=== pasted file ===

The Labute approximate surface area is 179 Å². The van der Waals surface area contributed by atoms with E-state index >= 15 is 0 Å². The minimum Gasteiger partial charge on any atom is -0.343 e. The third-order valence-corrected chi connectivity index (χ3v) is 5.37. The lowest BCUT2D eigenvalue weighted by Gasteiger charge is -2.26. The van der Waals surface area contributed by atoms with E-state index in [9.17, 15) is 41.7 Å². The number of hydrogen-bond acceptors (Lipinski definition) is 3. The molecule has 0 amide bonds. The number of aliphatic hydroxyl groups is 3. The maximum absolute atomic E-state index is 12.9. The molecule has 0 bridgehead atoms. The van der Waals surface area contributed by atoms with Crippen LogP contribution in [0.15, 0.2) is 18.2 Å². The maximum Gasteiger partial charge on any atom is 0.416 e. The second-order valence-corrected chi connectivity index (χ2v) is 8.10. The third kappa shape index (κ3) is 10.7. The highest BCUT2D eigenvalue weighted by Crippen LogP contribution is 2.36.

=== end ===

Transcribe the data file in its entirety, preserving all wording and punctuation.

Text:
The Labute approximate surface area is 179 Å². The van der Waals surface area contributed by atoms with E-state index >= 15 is 0 Å². The minimum Gasteiger partial charge on any atom is -0.343 e. The third-order valence-corrected chi connectivity index (χ3v) is 5.37. The lowest BCUT2D eigenvalue weighted by Gasteiger charge is -2.26. The van der Waals surface area contributed by atoms with E-state index in [9.17, 15) is 41.7 Å². The number of hydrogen-bond acceptors (Lipinski definition) is 3. The molecule has 0 amide bonds. The number of aliphatic hydroxyl groups is 3. The maximum absolute atomic E-state index is 12.9. The molecule has 0 bridgehead atoms. The van der Waals surface area contributed by atoms with Crippen LogP contribution in [0.15, 0.2) is 18.2 Å². The maximum Gasteiger partial charge on any atom is 0.416 e. The second-order valence-corrected chi connectivity index (χ2v) is 8.10. The third kappa shape index (κ3) is 10.7. The highest BCUT2D eigenvalue weighted by Crippen LogP contribution is 2.36.